Look at the Energy Network Association's (ENA) website for more information.
If you suspect there are underground cables owned by the DNO in the vicinity of where you propose to excavate, ask the DNO for plans to confirm their location. If they are in close proximity you may need to ask someone from the DNO to come and accurately locate them for you using appropriate cable detection equipment.
If you are intending to excavate where your own cables are present, then someone who is experienced in underground cable detection techniques should help you locate them. Always use safe digging techniques where cables are present.
Your electrical system
Make sure that:
- there is a readily accessible and clearly identified switch near each item of fixed machinery to enable a person to cut off the power in an emergency;
- power cables to machines are suitably protected (armoured cable, covered in thick flexible rubber or neoprene, or installed in conduit) with a good earth connection;
- there are enough socket outlets for the number of machines – overloading sockets by using adaptors is a fire hazard;
- fuses and circuit breakers are correctly rated for the circuit they protect. Fuses must never be bypassed, over-wired or wrapped with foil;
- socket outlets outdoors, in damp or corrosive atmospheres, or where steam or water jets are used, are of an appropriate type and protected by a residual current device (RCD). Get competent advice – never use a household-type socket for these applications;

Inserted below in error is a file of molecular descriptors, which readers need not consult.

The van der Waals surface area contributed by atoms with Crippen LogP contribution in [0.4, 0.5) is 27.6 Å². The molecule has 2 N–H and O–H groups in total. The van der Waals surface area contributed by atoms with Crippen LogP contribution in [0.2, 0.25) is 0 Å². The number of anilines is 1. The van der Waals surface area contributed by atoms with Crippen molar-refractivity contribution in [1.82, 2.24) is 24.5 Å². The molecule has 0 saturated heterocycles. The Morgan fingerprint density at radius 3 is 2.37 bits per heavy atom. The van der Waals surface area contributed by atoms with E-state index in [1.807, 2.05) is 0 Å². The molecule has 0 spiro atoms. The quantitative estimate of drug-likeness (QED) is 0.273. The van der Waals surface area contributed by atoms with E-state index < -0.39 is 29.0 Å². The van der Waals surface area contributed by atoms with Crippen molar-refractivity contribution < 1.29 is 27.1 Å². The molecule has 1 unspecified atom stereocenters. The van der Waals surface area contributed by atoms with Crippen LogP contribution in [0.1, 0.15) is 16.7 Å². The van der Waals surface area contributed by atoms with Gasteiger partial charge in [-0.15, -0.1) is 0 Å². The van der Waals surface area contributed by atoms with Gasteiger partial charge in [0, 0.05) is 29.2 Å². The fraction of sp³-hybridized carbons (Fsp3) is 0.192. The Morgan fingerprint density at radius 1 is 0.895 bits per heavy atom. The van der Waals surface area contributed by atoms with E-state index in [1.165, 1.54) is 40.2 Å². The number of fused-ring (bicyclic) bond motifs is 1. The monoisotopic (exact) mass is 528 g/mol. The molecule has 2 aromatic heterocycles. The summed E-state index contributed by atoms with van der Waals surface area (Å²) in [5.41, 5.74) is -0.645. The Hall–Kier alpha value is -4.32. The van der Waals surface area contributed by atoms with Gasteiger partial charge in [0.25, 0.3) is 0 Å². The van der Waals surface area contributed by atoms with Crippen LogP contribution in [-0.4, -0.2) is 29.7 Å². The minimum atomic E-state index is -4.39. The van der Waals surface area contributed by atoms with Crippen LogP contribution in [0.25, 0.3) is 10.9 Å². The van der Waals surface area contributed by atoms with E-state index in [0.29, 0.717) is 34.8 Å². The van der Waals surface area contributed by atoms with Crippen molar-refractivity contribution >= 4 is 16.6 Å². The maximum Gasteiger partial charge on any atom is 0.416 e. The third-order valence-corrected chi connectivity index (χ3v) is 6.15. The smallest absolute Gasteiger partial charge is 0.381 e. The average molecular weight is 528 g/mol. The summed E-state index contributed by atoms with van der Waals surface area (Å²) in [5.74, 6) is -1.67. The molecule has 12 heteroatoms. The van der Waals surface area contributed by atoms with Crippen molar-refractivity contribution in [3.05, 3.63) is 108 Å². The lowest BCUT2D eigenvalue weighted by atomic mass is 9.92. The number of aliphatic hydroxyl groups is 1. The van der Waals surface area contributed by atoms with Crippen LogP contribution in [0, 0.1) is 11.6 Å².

- main switches are readily accessible and clearly identified, and everyone knows how to use them in an emergency;
- wiring is installed in conduit or similar to avoid damage by rats and mice;
- damaged cables and other faults are repaired or replaced immediately.
- installations are checked periodically and repairs carried out by a competent electrician;
Electrical tools used outdoors or where there is a lot of earthed metalwork should be either
- operated at reduced voltage from a safety isolating transformer (eg 110 volts centre tapped to earth); or
- be connected through an RCD which will cut off the power quickly if there is an earth fault.
Consider whether you can avoid using electricity altogether, eg by using pneumatic tools in the workshop, but check the noise levels are not too high.
Make sure you and your workers:
- use electrical plugs and fittings that are robust and suitable for wet or dusty conditions;
- regularly inspect the wiring and condition of all portable tools – including hired or borrowed tools;
- take suspect or faulty tools out of use and make sure they are not used until repaired by a competent person;
- make someone responsible for regularly operating the ‘test’ button on RCDs to ensure they work correctly;
- unplug or isolate appliances before cleaning or adjusting;
- provide enough socket outlets to keep the use of extension leads to a minimum;
- on welding sets, only use insulated leads and undamaged electrode holders.
It is important to know what to do if someone receives an electric shock. Remember always to disconnect the power source first. If that is not possible, never touch the electrocuted person except with non-conducting items and never
use metal. Resuscitation needs training and practice so make sure that you and your workers receive elementary first aid training. You can also display a copy of an ‘electric shock poster’ which shows what to do.